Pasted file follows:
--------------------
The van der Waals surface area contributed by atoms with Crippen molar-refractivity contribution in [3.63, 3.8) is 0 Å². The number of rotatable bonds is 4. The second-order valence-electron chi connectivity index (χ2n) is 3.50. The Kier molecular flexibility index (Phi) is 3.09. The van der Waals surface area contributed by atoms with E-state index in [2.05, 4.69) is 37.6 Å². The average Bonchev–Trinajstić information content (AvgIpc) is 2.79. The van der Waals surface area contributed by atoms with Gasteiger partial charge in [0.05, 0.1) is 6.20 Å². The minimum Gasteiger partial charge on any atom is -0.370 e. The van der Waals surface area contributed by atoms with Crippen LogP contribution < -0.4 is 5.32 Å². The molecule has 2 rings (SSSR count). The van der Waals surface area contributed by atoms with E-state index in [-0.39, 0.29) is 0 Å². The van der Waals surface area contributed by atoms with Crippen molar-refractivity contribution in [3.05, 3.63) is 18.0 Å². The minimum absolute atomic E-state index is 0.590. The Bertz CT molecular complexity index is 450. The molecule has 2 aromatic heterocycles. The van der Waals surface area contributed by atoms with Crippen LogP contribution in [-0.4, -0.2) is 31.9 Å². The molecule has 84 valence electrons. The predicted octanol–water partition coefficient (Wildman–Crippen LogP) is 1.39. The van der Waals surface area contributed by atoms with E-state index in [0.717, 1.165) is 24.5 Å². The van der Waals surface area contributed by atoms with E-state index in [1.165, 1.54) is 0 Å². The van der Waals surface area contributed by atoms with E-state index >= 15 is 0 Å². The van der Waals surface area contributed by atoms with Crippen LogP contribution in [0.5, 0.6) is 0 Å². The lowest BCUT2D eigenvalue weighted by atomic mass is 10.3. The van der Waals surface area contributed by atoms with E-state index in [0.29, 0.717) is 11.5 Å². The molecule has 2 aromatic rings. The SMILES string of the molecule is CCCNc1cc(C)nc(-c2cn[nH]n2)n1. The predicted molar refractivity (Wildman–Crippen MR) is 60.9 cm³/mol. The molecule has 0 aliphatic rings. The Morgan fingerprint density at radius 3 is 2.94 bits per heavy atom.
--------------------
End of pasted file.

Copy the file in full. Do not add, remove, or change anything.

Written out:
The van der Waals surface area contributed by atoms with Crippen molar-refractivity contribution in [3.63, 3.8) is 0 Å². The number of rotatable bonds is 4. The second-order valence-electron chi connectivity index (χ2n) is 3.50. The Kier molecular flexibility index (Phi) is 3.09. The van der Waals surface area contributed by atoms with E-state index in [2.05, 4.69) is 37.6 Å². The average Bonchev–Trinajstić information content (AvgIpc) is 2.79. The van der Waals surface area contributed by atoms with Gasteiger partial charge in [0.05, 0.1) is 6.20 Å². The minimum Gasteiger partial charge on any atom is -0.370 e. The van der Waals surface area contributed by atoms with Crippen LogP contribution < -0.4 is 5.32 Å². The molecule has 2 rings (SSSR count). The van der Waals surface area contributed by atoms with E-state index in [-0.39, 0.29) is 0 Å². The van der Waals surface area contributed by atoms with Crippen molar-refractivity contribution in [3.05, 3.63) is 18.0 Å². The minimum absolute atomic E-state index is 0.590. The Bertz CT molecular complexity index is 450. The molecule has 2 aromatic heterocycles. The van der Waals surface area contributed by atoms with Crippen LogP contribution in [-0.4, -0.2) is 31.9 Å². The molecule has 84 valence electrons. The predicted octanol–water partition coefficient (Wildman–Crippen LogP) is 1.39. The van der Waals surface area contributed by atoms with E-state index in [0.717, 1.165) is 24.5 Å². The van der Waals surface area contributed by atoms with E-state index in [1.165, 1.54) is 0 Å². The van der Waals surface area contributed by atoms with E-state index >= 15 is 0 Å². The van der Waals surface area contributed by atoms with Crippen LogP contribution in [0.5, 0.6) is 0 Å². The lowest BCUT2D eigenvalue weighted by atomic mass is 10.3. The van der Waals surface area contributed by atoms with E-state index in [0.29, 0.717) is 11.5 Å². The molecule has 2 aromatic rings. The SMILES string of the molecule is CCCNc1cc(C)nc(-c2cn[nH]n2)n1. The predicted molar refractivity (Wildman–Crippen MR) is 60.9 cm³/mol. The molecule has 0 aliphatic rings. The Morgan fingerprint density at radius 3 is 2.94 bits per heavy atom.